At least it seems like some other have opted for something similar so I feel encouraged by that. 

     

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  • Posted

    I just had a monofocal IOL put in about 8 weeks ago; aiming for intermediate/near.  My recent exam showed that eye to be at -1.25D, which, combined with my other eye at -1.5D has been excellent for intermediate (computer use, etc.) and very good for reading most print. Like you, I wanted to avoid the constant "on/off" of readers, since most of my near and intermediate vision needs are frequent, urgent, and unpredictable, while my distance needs (e.g. driving) are more predictable and less frequent.  So far I am very happy with the result.  I only wear glasses for driving, meetings, etc., and plan to continue with a single contact lens for temporary monovision for occasional nighttime social events as previously.  I haven't tried a contact yet in the surgical eye, but just ordered some.  From what I was told, there isn't usually any medical reason you can't wear contacts post-surgically, it's just more inconvenient for reading, as you can remove distance glasses to read, but would likely have  to wear readers over the contacts.  Multi-focal contacts might also be an option, though I have no personal experience with them. I also have a small, asymptomatic cataract in my other eye, but would not have surgery until it is really necessary. The surgery may be low-risk, but it's not no-risk, as I was reminded many times before the first operation. Best of luck on your surgery!

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    • Posted

      Bella:

      Thanks for the post. Now I'm not 100% clear how the correction will work. You mentioned that contacts would be more inconvenient for reading as I'd have to wear reading glasses over the contacts. Can you elaborate a bit more? Before onset of Presbyopia, I could easily see close, intermediate and far (with contact lenses on). Now, I need readers (of differing strengths) for both near and intermediate. If I take the contacts out, I do have a single near focal point that doesn't exist while wearing contacts. If I have surgery with with a monofocal IOL, which let's say gives me clear vision from 20" to 28", and I wear contacts for distance, do I then lose the clear vision at 20" to 28" and need to wear readers again (for that range)? I thought that that range would stay in focus and I'd need to wear readers for clear vision near and maybe in the 36" range. This is most important to me - if I'd still need to wear readers for my IOL corrected range while wearing contacts I'll definitely go with multi-focals instead.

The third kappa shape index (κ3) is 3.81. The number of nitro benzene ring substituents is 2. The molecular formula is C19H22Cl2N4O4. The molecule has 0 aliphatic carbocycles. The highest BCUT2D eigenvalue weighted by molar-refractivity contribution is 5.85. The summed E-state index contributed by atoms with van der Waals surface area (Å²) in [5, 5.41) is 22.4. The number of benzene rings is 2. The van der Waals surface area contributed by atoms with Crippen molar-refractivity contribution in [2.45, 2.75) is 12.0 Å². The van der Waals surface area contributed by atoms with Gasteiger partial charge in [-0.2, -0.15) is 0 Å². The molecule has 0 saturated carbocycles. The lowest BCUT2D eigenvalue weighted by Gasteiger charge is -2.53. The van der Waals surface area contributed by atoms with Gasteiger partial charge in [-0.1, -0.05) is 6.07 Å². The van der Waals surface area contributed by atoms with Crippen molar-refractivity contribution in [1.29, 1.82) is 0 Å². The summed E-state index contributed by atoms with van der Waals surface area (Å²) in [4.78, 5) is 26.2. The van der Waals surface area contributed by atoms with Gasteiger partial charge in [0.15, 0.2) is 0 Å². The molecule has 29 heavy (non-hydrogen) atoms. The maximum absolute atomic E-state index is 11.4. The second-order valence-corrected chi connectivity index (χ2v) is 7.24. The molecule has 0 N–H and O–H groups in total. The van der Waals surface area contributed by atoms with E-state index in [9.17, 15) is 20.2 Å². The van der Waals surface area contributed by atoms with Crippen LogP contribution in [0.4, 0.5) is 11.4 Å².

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    • Posted

      Bella is correct.

      "If I have surgery with with a monofocal IOL, which let's say gives me clear vision from 20" to 28", and I wear contacts for distance, do I then lose the clear vision at 20" to 28" and need to wear readers again (for that range)?"  - YES, you would lose the near focus corrected by the IOLs as the IOLs are not accommodating like the natural lens.

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    • Posted